Honestly when we first booted up our old test box in Xubuntu, and followed the simple instructions to get Cinnamon and rebooted we were braced for some Gnome 3 style lag. We were absolutely blown away – not only did Cinnamon look sharp as a knife but all the window effects users have come to love in modern desktops were in full force. The menu appeared instantly – we’d had to wait up to three seconds for first load of the menu in Mint 12 and sometimes four or five seconds to use the Gnome 3 overlay to select a window. This is another tick in the box for Cinnamon. It has moved the desktop experience forward but retained not just a classic look and functionality but also managed to retain the speed and the ability to restore an old PC to a beautiful workstation. That ability was sadly lost to some extent in Gnome 3 so this marks a significant step forward.

Time To Take Her For A Spin

Despite being in the relatively early stages of development the team at Cinnamon have done a fantastic job. It’s light, beautiful and easy to use – just like your favourite Linux desktops of the past. Looking to the future it supports and is compatible with the latest versions of Ubuntu, Mint and many modern distributions and can fly with all the new, stylish effects we are falling in love with as we look forward to the Linux to come.

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Author Box:
Carrie Willis is a full time writer and researcher who lives in London. She has worked with all manner of companies including promoting a bank’s latest credit cards, writing advertorials for a pet food company and many guest blogs. Her personal interests include dabbling in web design.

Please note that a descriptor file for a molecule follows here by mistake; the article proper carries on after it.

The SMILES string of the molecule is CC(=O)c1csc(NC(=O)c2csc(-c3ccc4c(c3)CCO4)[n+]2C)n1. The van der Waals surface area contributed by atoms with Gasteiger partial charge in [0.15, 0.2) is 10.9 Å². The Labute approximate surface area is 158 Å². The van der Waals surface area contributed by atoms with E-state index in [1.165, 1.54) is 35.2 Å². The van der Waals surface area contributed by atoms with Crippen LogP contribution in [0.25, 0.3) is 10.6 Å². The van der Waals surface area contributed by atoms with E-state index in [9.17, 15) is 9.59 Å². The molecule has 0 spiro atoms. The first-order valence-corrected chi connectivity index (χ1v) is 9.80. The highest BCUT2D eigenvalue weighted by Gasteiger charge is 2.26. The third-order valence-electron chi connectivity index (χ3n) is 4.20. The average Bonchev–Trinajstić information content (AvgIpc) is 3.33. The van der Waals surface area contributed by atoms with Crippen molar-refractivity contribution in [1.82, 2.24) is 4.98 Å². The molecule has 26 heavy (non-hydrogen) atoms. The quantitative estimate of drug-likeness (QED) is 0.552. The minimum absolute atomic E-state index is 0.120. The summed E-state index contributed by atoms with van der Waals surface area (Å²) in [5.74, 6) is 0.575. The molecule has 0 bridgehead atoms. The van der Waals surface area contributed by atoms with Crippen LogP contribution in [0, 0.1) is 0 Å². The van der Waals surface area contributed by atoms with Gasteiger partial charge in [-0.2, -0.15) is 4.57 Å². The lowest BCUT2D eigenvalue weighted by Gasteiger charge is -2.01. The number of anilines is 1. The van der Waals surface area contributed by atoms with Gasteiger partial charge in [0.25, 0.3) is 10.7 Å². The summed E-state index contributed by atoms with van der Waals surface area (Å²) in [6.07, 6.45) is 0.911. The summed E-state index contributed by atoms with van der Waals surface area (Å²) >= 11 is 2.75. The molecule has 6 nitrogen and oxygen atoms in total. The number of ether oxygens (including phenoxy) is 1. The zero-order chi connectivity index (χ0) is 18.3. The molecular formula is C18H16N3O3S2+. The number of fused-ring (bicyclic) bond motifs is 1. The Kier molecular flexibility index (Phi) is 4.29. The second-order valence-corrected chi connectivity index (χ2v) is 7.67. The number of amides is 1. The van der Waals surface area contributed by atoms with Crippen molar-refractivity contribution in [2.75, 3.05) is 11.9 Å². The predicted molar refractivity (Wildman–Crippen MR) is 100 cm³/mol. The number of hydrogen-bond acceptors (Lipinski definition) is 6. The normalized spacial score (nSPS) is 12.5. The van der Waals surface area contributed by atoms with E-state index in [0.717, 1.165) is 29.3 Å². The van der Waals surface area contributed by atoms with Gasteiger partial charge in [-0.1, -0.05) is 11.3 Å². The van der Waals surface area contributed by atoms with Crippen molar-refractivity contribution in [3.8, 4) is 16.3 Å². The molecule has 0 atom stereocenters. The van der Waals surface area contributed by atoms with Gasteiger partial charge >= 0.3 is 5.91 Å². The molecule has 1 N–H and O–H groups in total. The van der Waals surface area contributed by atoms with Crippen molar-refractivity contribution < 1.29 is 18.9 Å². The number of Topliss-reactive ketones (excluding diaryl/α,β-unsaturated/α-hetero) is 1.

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  6 Responses to “Cinnamon: A New Delicious Flavour For Linux Users To Enjoy”

  1. I just installed Cinnamon for Oneiric – wow! I was really not liking Unity. The Cinnamon interface blends the simplicity of Gnome 2 and the looks of Gnome3/Unity. But, it actually works! I think that Cinnamon is my new best friend. Thanks…

  2. “no more Gnome Shell overlay forcing you to slide to the top left endlessly to switch applications”

    Ah, this old chestnut. Instead we have Cinnamon forcing you to slide to the bottom endlessly to switch applications? Fortunately, all my machines possess a Windows/Super key for handy access to the overview.

  3. Unity launcher can be placed at the bottom now. Users gone out of Unity are coming back.
    http://www.omgubuntu.co.uk/2011/12/how-to-customise-unity-like-never-before/

  4. Cinnamon goes great with Mint. Yummy.

  5. Did developers realize that new-style menus, as they actually are, have a very unstable focusing ? As a result user loose a lot of time pointing and re-pointing the main icon in order to focus the submenu and start the desired application. Moreover the outer level icons are counter intuitive, the themes are cumbersome to install. The menu system lacks completely an entry point to launch “root-mode” nautilus without which the user is forbidden from accessing “/usr/share/Themes”. User must have been taught to use gksu, but this is not always the case, particularly with users switching from windows. With a Celeron + 2 GB DDR3 the system is not responsive as expected.
    Better to switch back to XFCE. A few less gadgets but very very responsive.

  6. I was a big Gnome 2 fan. With some of the big changes with desktop environments over the last year I have been trying out some different options. Cinnamon has some nice features. KDE seems to be a lot quicker then Gnome 3 for me. I do have to admit Gnome 3 has grown on me over time. I like how I can search real quick and find applications as well as projects I have been working on.

    Just came across this site for the first time. A lot of great articles on here. Keep up the great work!